Howard University students compete in the 2012 Honda Campus All-Star Challenge. (Getty Images)

Ominous news for the nation's second-ranked historically black college: A vice chairwoman of Howard University's board of trustees recently told the board of the Washington, D.C., school that the institution "is in genuine trouble," the Washington Post reports.

"Howard will not be here in three years if we don't make some crucial decisions now," Renee Higginbotham-Brooks wrote in a letter dated April 24 and published on the Chronicle of Higher Education website. It focused on what she said were fiscal and management problems:

Among the concerns Higginbotham-Brooks cited were competition for students from less expensive public colleges, the possibility of a reduction in federal appropriations, expenses associated with the university's hospital, the absence of a robust fundraising system to offset declines in tuition revenue and a university workforce that she said is too large.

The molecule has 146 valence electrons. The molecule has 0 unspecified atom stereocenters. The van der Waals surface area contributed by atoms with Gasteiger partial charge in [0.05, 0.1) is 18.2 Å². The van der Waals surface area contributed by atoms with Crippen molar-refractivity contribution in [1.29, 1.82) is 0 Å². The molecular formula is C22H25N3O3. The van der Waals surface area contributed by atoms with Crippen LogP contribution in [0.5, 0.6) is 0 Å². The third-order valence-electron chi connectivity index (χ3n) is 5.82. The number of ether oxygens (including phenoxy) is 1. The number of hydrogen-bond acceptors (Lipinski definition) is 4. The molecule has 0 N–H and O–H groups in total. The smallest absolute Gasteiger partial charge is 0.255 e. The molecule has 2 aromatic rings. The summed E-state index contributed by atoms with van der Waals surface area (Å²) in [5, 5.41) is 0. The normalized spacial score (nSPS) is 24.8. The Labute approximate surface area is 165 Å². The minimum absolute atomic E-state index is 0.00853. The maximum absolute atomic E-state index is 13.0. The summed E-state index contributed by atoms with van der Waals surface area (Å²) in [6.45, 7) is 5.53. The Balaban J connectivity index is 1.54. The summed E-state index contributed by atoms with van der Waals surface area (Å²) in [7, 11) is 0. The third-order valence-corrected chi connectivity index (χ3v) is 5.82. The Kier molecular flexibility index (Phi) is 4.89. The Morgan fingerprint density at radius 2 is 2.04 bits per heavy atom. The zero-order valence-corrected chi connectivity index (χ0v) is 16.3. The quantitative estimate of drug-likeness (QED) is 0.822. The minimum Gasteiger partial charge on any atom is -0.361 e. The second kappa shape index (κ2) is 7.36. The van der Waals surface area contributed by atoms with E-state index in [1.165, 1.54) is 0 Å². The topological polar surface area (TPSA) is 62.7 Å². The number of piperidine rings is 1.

Rachel Mann, a spokeswoman for Howard, said Friday afternoon that the university would refer questions about the letter to board of trustees Chairman Addison Barry Rand, who was traveling and was unavailable for an interview.

"Spirited debate and discourse are part of the culture of higher education," Rand, who is chief executive of AARP, said in a statement. "The board and the university's leadership team continue to work tirelessly to address many of the tough issues facing colleges and universities like Howard."


Read more at the Washington Post.

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